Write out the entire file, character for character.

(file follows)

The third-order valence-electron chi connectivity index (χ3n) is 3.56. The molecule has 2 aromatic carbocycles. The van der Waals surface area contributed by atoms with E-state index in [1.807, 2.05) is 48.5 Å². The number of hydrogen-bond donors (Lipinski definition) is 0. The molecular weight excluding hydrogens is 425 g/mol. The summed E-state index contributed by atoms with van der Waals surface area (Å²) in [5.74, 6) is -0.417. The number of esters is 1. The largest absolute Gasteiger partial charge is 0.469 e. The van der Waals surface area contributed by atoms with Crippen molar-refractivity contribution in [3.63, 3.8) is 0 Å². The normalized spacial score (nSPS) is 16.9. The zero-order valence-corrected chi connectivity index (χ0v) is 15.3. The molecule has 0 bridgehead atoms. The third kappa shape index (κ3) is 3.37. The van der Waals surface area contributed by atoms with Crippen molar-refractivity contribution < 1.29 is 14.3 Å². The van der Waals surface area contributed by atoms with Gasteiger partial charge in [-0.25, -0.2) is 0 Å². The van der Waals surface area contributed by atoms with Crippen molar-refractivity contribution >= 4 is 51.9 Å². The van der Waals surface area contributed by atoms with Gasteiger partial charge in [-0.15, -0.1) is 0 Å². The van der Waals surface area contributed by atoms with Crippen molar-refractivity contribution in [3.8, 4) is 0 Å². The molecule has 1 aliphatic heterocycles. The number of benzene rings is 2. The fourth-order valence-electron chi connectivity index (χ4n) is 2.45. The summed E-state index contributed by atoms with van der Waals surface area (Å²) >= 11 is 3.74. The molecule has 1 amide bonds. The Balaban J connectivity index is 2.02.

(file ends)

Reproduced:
The third-order valence-electron chi connectivity index (χ3n) is 3.56. The molecule has 2 aromatic carbocycles. The van der Waals surface area contributed by atoms with E-state index in [1.807, 2.05) is 48.5 Å². The number of hydrogen-bond donors (Lipinski definition) is 0. The molecular weight excluding hydrogens is 425 g/mol. The summed E-state index contributed by atoms with van der Waals surface area (Å²) in [5.74, 6) is -0.417. The number of esters is 1. The largest absolute Gasteiger partial charge is 0.469 e. The van der Waals surface area contributed by atoms with Crippen molar-refractivity contribution in [3.63, 3.8) is 0 Å². The normalized spacial score (nSPS) is 16.9. The zero-order valence-corrected chi connectivity index (χ0v) is 15.3. The molecule has 0 bridgehead atoms. The third kappa shape index (κ3) is 3.37. The van der Waals surface area contributed by atoms with Crippen molar-refractivity contribution < 1.29 is 14.3 Å². The van der Waals surface area contributed by atoms with Gasteiger partial charge in [-0.25, -0.2) is 0 Å². The van der Waals surface area contributed by atoms with Crippen molar-refractivity contribution >= 4 is 51.9 Å². The van der Waals surface area contributed by atoms with Gasteiger partial charge in [-0.15, -0.1) is 0 Å². The van der Waals surface area contributed by atoms with Crippen molar-refractivity contribution in [3.8, 4) is 0 Å². The molecule has 1 aliphatic heterocycles. The number of benzene rings is 2. The fourth-order valence-electron chi connectivity index (χ4n) is 2.45. The summed E-state index contributed by atoms with van der Waals surface area (Å²) >= 11 is 3.74. The molecule has 1 amide bonds. The Balaban J connectivity index is 2.02.